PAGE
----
You’ve probably heard that taxes are one of only two inevitabilities we can count on in this world. However, “inevitable” does not necessarily mean “enjoyable.” If you’re not an accountant or other tax professional, you probably find filling out the required paperwork tedious at best. It may also feel unfair that you work hard to make money and then have to send a portion of it to the government. Tax credits, like the ERC, can help maximize the money you get to keep.
The Employee Retention Credit (ERC) was introduced as part of the CARES Act to help alleviate some of the economic and financial pressure caused by COVID lockdowns. It rewards businesses for keeping employees on their payroll for Q2 of 2020 through Q3 of 2021. With the ERC tax credit, businesses can get back up to $26,000 per employee. This sounds like a great deal–so why have so many businesses failed to take advantage of it?
One of the many reasons businesses are not claiming their ERC tax credits is that they don’t know they qualify. Unfortunately, there has been a lot of misinformation about the program and who qualifies, preventing small businesses from claiming the money they are owed. We’re here to debunk the 6 biggest myths about who can qualify for the ERC tax credit.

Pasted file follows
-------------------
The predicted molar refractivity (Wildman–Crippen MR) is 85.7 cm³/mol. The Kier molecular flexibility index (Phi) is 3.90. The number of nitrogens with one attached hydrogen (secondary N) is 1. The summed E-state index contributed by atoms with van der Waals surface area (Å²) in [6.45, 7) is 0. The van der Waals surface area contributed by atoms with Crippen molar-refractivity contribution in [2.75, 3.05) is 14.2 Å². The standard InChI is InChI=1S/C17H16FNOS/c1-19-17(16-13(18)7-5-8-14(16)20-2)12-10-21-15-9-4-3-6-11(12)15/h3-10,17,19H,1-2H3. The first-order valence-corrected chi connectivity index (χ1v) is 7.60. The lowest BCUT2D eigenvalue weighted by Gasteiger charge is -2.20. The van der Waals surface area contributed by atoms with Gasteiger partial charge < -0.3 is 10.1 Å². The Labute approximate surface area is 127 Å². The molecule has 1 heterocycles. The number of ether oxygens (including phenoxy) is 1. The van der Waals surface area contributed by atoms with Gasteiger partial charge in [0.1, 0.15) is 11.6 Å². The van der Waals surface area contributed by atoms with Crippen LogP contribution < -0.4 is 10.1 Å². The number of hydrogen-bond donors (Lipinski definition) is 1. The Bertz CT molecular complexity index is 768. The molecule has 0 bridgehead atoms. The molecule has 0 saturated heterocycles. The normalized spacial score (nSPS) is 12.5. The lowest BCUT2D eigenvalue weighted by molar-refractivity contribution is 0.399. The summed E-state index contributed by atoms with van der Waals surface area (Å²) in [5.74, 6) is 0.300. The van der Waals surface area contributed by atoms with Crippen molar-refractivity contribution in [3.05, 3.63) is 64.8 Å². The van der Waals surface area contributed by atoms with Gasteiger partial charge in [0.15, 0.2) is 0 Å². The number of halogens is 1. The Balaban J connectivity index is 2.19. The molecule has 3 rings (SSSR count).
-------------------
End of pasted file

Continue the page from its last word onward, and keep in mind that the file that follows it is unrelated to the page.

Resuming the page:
What’s the difference between a tax credit and a tax deduction?
It’s no secret that most people and entities do their best to pay as little in taxes as they legally can. There are two ways to minimize your tax bill: tax deductions and tax credits. Tax reductions, which are more common, work by reducing the amount of your income that could be taxed. How much this reduces your tax bill in dollars depends on your tax rate. Tax credits reward businesses for taking actions the government deems beneficial by reducing the amount of taxes they owe. They are much harder to qualify for because they reduce your tax bill by a total dollar amount.
Let’s say that someone makes $100,000 in a year and has a tax rate of 15%. With no deductions or credits, their tax bill would be $15,000.
Now, let’s say they claim a $10,000 deduction. Their taxable income is now $90,000. Taxed at 15%, their tax bill is now $13,500. This is only $1,500 lower than their original bill.
However, if they were to claim a $10,000 tax credit, they no longer have to pay $10,000 worth of taxes, and their bill would decrease to $5,000.
As you can see, a tax credit can massively decrease how much you pay in taxes. This is why the government has relatively high eligibility requirements for most tax credits.
Top ERC Myths Debunked